11 Questions to Ask A Potential EMR Vendor About Their Software

Software demos are notoriously biased. EMR representative will generally show you the stuff that works really well. They will show you the stuff that will make you say, ooh, aaah.

Nothing wrong with that. When I’m showing something off, I want to share the best of what I have too.

But one of our main jobs as leaders of our medical practices, is to shift through the nonsense and get to the nitty gritty.

So how do we know, from a practical stand point, that the software we are evaluating can handle real world examples?

The best way to understand if a piece of software will work for you is to see it in action. Not from a representative’s point of view, but from a practice point of view.

I know what you are thinking… but I don’t know what questions to ask the EMR rep that will help me get a practical sense of how the EMR works.

Wonder no more. Suzanne Berman, MD, SOAPM member extraordinaire, wrote down 11 Questions that I think will really put an EMR through a ringer. As you will see from her questions, she emphasizes the importance of seeing  how the system performs extracting data.

Take a look at these questions and have them ready the next time you meet with an EMR vendor.

  1. “Show me how I recall all asthmatics who haven’t had a spirometry in >6 months.”
  2. “The next time this family calls or comes in, SOMEONE needs to get a correct mailing address. Please mark the chart on all the siblings so it will alert the next time someone opens the chart.”
  3. “Show me all patients who are behind on their checkups.”
  4. “Which of our patients don’t have a current Framitz Flopulitz form on file?”
  5. “I need to pre-order my flu vaccine for next year. I need a breakdown of how many VFC vs payable kids, 6 to 36 months vs big kids we had last year and how many shots/mist we gave; then I need this year’s numbers to extrapolate.”
  6. “I saw a kid with something like this last year — the specialist recommended a great treatment regimen, that I’d like to try again. Nuts, can’t remember that kid’s name. I do remember charting “Spoke with Dr. Matheson” — the specialist. How can I look through all the charts for a teenage girl seen in 2011 where the phrase “Spoke with Dr. Matheson” appears?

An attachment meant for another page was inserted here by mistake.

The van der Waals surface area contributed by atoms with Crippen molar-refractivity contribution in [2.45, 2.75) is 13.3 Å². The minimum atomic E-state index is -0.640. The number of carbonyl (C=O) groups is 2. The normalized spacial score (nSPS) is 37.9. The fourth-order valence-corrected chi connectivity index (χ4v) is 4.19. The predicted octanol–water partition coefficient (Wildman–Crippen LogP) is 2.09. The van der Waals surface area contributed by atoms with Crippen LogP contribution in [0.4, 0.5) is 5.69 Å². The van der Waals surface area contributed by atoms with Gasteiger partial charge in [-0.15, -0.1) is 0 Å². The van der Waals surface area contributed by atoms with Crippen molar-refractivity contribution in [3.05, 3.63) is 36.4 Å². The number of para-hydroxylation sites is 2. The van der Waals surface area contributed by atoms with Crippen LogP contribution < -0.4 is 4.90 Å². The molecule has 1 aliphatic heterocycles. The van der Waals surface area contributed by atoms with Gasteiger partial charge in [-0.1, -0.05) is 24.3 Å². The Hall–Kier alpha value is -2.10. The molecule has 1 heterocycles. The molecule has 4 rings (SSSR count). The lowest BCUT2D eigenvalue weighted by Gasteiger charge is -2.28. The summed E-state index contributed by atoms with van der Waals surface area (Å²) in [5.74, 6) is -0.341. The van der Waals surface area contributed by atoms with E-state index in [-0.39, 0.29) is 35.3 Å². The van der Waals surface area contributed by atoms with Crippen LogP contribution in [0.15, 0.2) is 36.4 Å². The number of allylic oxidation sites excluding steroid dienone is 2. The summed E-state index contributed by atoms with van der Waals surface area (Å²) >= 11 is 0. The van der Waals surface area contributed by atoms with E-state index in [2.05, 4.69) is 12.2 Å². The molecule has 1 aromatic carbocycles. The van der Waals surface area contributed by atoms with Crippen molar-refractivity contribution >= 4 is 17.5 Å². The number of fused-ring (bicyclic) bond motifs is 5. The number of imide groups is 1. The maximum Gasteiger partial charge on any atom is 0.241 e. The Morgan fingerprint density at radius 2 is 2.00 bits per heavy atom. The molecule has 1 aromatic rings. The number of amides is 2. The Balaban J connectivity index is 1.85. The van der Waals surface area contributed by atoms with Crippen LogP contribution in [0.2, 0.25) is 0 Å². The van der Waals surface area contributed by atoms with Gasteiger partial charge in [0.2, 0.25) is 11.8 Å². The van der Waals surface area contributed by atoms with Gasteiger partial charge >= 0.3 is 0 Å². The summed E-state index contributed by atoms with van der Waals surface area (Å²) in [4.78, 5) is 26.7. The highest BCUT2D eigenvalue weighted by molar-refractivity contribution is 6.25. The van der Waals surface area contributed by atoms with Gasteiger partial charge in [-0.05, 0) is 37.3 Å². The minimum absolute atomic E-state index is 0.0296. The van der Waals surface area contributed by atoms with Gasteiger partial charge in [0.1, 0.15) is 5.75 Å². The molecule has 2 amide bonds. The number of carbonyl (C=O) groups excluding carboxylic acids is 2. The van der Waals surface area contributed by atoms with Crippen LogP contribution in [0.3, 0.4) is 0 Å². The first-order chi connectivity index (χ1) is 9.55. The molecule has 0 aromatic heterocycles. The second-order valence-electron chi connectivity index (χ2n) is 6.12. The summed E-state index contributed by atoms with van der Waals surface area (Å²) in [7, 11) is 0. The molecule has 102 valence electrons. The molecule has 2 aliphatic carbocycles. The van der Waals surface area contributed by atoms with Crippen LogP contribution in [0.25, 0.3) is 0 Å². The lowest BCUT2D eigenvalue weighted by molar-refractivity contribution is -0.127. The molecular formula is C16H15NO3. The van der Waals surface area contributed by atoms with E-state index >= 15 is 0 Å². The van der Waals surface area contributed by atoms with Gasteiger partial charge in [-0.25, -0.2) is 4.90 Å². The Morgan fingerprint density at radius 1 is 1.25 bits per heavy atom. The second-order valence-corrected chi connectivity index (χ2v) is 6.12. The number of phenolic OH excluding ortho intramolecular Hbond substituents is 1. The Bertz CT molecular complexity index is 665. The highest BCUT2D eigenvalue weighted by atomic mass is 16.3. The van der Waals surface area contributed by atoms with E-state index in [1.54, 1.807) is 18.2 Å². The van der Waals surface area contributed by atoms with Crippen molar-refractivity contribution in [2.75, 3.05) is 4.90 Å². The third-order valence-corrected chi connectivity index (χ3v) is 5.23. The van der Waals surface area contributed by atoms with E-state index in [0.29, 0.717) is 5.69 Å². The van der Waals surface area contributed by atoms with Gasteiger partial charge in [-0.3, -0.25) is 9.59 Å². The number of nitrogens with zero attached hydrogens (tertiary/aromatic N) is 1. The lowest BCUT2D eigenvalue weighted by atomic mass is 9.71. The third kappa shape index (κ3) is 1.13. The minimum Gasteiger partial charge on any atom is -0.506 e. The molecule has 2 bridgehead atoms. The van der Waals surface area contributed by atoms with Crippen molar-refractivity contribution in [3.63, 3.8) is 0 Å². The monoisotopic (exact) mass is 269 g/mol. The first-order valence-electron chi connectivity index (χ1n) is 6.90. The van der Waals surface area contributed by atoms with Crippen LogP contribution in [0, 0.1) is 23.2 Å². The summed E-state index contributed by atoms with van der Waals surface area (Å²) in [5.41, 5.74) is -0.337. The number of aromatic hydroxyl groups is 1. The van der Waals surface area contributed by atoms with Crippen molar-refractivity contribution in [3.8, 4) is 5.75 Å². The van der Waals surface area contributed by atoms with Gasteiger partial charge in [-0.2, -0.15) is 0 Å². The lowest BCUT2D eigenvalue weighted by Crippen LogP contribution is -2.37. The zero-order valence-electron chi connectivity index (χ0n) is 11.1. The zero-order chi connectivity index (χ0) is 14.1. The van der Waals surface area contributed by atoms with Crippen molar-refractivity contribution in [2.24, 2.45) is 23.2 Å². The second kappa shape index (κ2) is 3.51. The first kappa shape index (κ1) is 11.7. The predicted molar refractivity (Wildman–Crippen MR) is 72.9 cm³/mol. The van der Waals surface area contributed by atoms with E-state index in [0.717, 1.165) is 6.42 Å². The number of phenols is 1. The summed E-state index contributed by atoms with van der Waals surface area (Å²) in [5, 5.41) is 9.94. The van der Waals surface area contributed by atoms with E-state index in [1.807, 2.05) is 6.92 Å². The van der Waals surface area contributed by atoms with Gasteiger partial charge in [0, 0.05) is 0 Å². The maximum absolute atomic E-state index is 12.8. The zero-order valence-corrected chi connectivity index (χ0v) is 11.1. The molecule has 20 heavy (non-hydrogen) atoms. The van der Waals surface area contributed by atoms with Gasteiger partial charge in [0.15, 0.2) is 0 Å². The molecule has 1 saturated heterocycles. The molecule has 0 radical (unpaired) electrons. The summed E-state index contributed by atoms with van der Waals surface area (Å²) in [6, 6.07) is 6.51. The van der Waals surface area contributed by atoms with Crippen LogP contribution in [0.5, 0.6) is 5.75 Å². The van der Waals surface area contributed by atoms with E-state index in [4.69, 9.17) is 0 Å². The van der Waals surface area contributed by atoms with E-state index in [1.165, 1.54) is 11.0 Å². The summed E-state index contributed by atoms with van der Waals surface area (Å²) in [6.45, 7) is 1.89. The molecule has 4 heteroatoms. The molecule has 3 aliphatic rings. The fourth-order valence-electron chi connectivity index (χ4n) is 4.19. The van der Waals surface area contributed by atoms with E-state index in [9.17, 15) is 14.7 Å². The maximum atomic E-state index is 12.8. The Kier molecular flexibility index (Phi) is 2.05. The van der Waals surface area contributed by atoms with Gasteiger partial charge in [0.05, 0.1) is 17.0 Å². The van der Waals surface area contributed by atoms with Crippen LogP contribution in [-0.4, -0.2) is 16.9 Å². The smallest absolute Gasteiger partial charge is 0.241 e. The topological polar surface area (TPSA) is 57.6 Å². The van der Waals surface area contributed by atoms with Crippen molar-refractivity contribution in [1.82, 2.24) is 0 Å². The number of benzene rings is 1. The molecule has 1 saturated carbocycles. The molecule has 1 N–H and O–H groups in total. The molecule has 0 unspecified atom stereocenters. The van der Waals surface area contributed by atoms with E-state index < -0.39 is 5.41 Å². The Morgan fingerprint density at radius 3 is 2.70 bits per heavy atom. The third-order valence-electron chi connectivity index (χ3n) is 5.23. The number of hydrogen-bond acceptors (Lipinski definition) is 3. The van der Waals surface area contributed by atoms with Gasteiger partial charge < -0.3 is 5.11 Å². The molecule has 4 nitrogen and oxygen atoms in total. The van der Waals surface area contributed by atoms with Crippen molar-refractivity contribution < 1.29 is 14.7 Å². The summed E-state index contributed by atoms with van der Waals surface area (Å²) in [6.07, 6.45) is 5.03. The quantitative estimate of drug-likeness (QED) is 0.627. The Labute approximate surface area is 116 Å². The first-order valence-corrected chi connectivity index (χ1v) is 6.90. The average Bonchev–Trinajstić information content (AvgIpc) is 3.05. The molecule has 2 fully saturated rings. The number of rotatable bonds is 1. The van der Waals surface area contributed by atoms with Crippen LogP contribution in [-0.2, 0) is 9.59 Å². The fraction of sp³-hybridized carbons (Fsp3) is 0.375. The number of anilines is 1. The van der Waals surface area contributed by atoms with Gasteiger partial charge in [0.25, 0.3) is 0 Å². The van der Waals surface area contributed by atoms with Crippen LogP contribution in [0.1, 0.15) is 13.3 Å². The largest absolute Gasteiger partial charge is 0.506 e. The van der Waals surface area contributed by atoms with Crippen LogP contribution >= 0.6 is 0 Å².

7. Me, Dr. Speedy, and Dr. Talksalot are all vying for a limited number of shared exam rooms. Which of us a) has the most visits; b) runs on time vs. behind; c) has the most patients in the office at once [i.e. does the most double/triple sib appts]?”
  8. “How many active patients do I have? Exclude cross-cover patients, patients who’ve transferred, patients who we discharged, and patients we haven’t seen in X months. Oh yeah, and please show age distribution.”
  9. “How do I mark this kid’s chart as “African-American child adopted by Caucasian couple — do not ask “are you mom?” when family comes in — sensitive issue” so my receptionists stop putting their foot in their mouths?
  10. “I’m doing a sick and a well visit on the same day. Where do I chart the different bits?”
  11. “How can I find all kids who got vaccinated with Lot X? The mfr is recalling that lot.”

Of course you are free to add your own questions based on situations you’ve encountered. Oh, and don’t assume this is all the due diligence you have to do. Search the web. There are tons of articles that can help you with this process as well.

Lastly, I’d like to mention that data input is also important. The program ought to feel intuitive and easy to input data into. But don’t forget the data output. This is often an overlooked aspect of the EMR evaluation.

What question or request would you add to this list?

Dr. Suzanne Berman is a general pediatrician in private practice in Crossville, Tennessee.   Her family works, lives, goes to school, worships, and buys stuff from Walmart all within the 38555 zip code. Dr. Berman is a regular contributor to the Survivor Pediatrics blog. To read all her post, click here.